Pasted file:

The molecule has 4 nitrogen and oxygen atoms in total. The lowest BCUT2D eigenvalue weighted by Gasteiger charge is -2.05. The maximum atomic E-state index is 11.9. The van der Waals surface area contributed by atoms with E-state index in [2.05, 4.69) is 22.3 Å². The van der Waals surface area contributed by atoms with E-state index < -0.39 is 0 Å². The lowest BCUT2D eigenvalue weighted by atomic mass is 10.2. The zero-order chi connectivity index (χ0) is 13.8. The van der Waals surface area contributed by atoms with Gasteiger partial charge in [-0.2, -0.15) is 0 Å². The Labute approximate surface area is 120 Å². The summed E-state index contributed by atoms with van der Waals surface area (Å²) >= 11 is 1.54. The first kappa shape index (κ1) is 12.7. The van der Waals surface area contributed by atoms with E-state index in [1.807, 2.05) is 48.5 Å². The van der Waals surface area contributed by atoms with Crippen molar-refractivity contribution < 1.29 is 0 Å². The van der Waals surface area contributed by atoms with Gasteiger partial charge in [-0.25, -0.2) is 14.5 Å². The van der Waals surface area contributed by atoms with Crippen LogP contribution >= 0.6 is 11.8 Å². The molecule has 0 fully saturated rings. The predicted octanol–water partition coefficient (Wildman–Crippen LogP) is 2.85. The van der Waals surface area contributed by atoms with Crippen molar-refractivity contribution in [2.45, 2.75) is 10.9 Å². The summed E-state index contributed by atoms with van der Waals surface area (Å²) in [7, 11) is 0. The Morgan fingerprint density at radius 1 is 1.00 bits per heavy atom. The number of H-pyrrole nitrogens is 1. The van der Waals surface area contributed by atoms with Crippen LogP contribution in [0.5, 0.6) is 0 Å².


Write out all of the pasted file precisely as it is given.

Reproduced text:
The molecule has 4 nitrogen and oxygen atoms in total. The lowest BCUT2D eigenvalue weighted by Gasteiger charge is -2.05. The maximum atomic E-state index is 11.9. The van der Waals surface area contributed by atoms with E-state index in [2.05, 4.69) is 22.3 Å². The van der Waals surface area contributed by atoms with E-state index < -0.39 is 0 Å². The lowest BCUT2D eigenvalue weighted by atomic mass is 10.2. The zero-order chi connectivity index (χ0) is 13.8. The van der Waals surface area contributed by atoms with Gasteiger partial charge in [-0.2, -0.15) is 0 Å². The Labute approximate surface area is 120 Å². The summed E-state index contributed by atoms with van der Waals surface area (Å²) >= 11 is 1.54. The first kappa shape index (κ1) is 12.7. The van der Waals surface area contributed by atoms with E-state index in [1.807, 2.05) is 48.5 Å². The van der Waals surface area contributed by atoms with Crippen molar-refractivity contribution < 1.29 is 0 Å². The van der Waals surface area contributed by atoms with Gasteiger partial charge in [-0.25, -0.2) is 14.5 Å². The van der Waals surface area contributed by atoms with Crippen LogP contribution >= 0.6 is 11.8 Å². The molecule has 0 fully saturated rings. The predicted octanol–water partition coefficient (Wildman–Crippen LogP) is 2.85. The van der Waals surface area contributed by atoms with Crippen molar-refractivity contribution in [2.45, 2.75) is 10.9 Å². The summed E-state index contributed by atoms with van der Waals surface area (Å²) in [7, 11) is 0. The Morgan fingerprint density at radius 1 is 1.00 bits per heavy atom. The number of H-pyrrole nitrogens is 1. The van der Waals surface area contributed by atoms with Crippen LogP contribution in [0.5, 0.6) is 0 Å².